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In Arkansas, a workers’ compensation claimant must ordinarily establish his or her injury claim with medical evidence “supported by objective findings” [see Ark. Code Ann. § 11-9-102(4)(D) (Supp. 2019)]. Acknowledging that requirement, a state appellate court held that while the presence of observed muscle spasm could be sufficient to provide the necessary “objective” medical evidence, it was not necessary that any of claimant’s physicians actually observe the spasms to support a diagnosis of muscle strain. Accordingly, the court reversed a decision by the state’s Workers’ Compensation Commission that had denied a claim filed for a right buttock and thigh injury. The appellate court noted that the diagnoses had followed medical examinations. Prescriptions for pain management medication had been written by the physicians. That was sufficient to support the claim.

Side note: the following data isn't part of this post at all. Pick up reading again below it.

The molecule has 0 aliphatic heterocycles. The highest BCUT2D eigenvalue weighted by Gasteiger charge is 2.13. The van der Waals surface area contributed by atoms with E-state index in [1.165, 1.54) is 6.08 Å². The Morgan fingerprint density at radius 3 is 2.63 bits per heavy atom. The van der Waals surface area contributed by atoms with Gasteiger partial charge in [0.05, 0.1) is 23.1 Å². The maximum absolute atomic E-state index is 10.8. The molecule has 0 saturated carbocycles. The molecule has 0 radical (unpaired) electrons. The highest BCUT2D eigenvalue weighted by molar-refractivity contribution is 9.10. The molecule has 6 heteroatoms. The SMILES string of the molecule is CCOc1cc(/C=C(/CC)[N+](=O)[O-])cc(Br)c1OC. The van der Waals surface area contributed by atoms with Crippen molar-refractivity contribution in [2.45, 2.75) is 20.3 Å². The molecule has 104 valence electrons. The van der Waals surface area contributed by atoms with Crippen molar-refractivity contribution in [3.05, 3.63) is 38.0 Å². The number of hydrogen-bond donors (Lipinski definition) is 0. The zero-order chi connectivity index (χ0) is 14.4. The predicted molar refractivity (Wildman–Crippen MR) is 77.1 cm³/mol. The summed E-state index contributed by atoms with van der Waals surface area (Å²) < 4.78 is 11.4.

Thomas A. Robinson, J.D., the co-Editor-in-Chief and Feature National Columnist for the LexisNexis Workers’ Compensation eNewsletter, is co-author of Larson’s Workers’ Compensation Law(LexisNexis).
LexisNexis Online Subscribers: Citations below link to Lexis Advance.
See Melius v. Chapel Ridge Nursing Ctr., LLC, 2021 Ark. App. 61, 2021 Ark. App. LEXIS 67 (Feb. 10, 2021)
See generally Larson’s Workers’ Compensation Law, § 128.05.
Source: Larson’s Workers’ Compensation Law, the nation’s leading authority on workers’ compensation law
For a more detailed discussion of the case, see
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